With every down-tick in the European economy (and many more will follow) eurosceptic and secessionist candidates pick up support.
Consider Antwerp Belgium where secessionist candidate Bart De Wever seems untouchable in Antwerp.
Antwerp is the biggest Flemish city outside Brussels has half a million inhabitants. The present Mayor is the socialist Patrick Janssens, who faces a fierce battle against the popular Flemish nationalist leader Bart De Wever. If the polls come true, Mr De Wever will take it with ease.
The N-VA has been credited with 37.2% of the votes, against 27.7% for the list of Patrick Janssens, a joint venture between socialists and Christian democrats. An individual poll also puts Bart De Wever ahead, leading Mr Janssens by 10%.
Antwerp Politician Rides Secessionist Wave
The Financial Times reports Antwerp Politician Rides Secessionist Wave.
The moderate nationalist leader of the New Flemish Alliance party (NVA), Mr De Wever has turned a local ballot in Belgium’s business heartland into a referendum on independence for Flanders and the latest polls suggest there is momentum behind his call for secession.
Mr De Wever believes victory in Europe’s second largest port city will revive the call for Flanders’ secession from Belgium just as Spain’s economic crisis has done in Catalonia.
Lex Moolenaar, a veteran political analyst for the Gazet Van Antwerpen, the city’s daily, said an NVA victory would be a historic event in Belgium: “It would enlarge NVA’s power at the regional and national level . . . the next natural step would be towards seeking the independence of Flanders.”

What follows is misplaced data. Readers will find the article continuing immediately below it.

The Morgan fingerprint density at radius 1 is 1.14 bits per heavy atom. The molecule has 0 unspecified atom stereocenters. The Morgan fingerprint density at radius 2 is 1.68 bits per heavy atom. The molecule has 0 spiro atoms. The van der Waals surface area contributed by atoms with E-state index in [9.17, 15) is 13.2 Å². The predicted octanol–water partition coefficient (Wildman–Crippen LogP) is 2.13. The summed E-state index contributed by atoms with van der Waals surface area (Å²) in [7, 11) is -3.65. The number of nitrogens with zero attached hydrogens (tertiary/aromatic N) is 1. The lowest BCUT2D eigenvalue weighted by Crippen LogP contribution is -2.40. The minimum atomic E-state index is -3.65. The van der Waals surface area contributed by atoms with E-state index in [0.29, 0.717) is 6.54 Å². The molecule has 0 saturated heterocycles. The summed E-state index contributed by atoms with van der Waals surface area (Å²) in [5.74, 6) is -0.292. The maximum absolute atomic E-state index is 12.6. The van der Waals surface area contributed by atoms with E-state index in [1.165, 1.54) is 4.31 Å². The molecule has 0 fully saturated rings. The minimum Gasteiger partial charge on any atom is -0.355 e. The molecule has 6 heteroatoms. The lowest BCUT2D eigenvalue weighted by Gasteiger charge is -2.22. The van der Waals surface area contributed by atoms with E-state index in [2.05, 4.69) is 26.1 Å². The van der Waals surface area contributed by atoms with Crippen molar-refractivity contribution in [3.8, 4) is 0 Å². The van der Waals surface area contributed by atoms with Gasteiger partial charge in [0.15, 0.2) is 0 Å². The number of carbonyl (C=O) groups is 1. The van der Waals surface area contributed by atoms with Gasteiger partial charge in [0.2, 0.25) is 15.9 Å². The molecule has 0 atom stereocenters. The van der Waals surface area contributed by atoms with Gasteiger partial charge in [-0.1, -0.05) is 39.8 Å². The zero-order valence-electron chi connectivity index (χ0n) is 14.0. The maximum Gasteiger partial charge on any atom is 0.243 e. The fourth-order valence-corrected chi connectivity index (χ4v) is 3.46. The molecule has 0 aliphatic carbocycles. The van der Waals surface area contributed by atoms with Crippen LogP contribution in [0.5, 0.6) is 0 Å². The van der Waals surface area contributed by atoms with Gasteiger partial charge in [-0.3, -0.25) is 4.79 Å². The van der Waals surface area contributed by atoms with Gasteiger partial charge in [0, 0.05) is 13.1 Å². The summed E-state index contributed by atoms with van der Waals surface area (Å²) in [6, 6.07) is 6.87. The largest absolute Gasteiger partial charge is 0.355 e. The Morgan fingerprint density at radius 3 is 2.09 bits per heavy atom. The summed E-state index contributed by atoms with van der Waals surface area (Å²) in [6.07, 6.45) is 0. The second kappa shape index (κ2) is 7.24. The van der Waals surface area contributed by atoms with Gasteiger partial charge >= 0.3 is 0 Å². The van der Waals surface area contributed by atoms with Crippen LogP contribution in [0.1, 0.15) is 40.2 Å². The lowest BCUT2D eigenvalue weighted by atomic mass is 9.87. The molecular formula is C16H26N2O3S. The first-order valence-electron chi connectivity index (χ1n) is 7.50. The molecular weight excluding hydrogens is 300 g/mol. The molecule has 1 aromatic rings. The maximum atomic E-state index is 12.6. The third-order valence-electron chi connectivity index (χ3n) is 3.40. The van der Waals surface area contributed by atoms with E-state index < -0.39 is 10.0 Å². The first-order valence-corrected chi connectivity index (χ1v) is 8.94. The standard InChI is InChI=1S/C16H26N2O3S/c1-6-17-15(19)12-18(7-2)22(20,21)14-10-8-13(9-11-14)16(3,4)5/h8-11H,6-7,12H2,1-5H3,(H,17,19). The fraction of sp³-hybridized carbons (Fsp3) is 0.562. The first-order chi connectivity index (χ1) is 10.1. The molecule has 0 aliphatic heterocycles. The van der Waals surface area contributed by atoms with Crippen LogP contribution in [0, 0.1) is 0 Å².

Mr De Wever wants to exploit Flemish resentment at subsidising poorer parts of Belgium and believes the upsurge in secessionist sentiment in Catalonia will help his cause.
As I have said many times …
Eventually, there will come a time when a populist office-seeker will stand before the voters, hold up a copy of the EU treaty and (correctly) declare all the “bail out” debt foisted on their country to be null and void. That person will be elected.
Antwerp is just a mayoral election. But we have seen the same sentiment in numerous regions in Spain. Eventually, something major will happen at the national level.
Moreover, when sentiment does change nationally, that change will be sudden, unstoppable, and of course “unexpected” by the bureaucrats now in charge.
Mike “Mish” Shedlock